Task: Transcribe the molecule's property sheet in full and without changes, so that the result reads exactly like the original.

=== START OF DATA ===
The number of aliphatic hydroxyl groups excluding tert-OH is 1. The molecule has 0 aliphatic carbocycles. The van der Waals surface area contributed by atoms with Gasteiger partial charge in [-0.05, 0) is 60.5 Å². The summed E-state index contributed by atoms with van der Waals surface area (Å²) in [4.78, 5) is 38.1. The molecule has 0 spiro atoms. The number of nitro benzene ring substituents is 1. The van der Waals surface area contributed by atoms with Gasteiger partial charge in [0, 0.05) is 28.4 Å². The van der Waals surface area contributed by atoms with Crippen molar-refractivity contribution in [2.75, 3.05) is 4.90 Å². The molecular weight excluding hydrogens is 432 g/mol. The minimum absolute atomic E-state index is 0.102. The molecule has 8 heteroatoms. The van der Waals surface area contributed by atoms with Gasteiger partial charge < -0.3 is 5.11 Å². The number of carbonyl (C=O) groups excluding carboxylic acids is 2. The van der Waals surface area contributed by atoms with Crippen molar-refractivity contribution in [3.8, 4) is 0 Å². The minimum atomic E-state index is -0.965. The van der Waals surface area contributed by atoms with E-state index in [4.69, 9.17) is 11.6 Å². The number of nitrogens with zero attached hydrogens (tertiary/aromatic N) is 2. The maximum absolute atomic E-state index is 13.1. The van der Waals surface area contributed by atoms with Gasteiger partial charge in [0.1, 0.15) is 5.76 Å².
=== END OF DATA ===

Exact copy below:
The number of aliphatic hydroxyl groups excluding tert-OH is 1. The molecule has 0 aliphatic carbocycles. The van der Waals surface area contributed by atoms with Gasteiger partial charge in [-0.05, 0) is 60.5 Å². The summed E-state index contributed by atoms with van der Waals surface area (Å²) in [4.78, 5) is 38.1. The molecule has 0 spiro atoms. The number of nitro benzene ring substituents is 1. The van der Waals surface area contributed by atoms with Gasteiger partial charge in [0, 0.05) is 28.4 Å². The van der Waals surface area contributed by atoms with Crippen molar-refractivity contribution in [2.75, 3.05) is 4.90 Å². The molecular weight excluding hydrogens is 432 g/mol. The minimum absolute atomic E-state index is 0.102. The molecule has 8 heteroatoms. The van der Waals surface area contributed by atoms with Gasteiger partial charge < -0.3 is 5.11 Å². The number of carbonyl (C=O) groups excluding carboxylic acids is 2. The van der Waals surface area contributed by atoms with Crippen molar-refractivity contribution in [3.8, 4) is 0 Å². The minimum atomic E-state index is -0.965. The van der Waals surface area contributed by atoms with E-state index in [4.69, 9.17) is 11.6 Å². The number of nitrogens with zero attached hydrogens (tertiary/aromatic N) is 2. The maximum absolute atomic E-state index is 13.1. The van der Waals surface area contributed by atoms with Gasteiger partial charge in [0.1, 0.15) is 5.76 Å².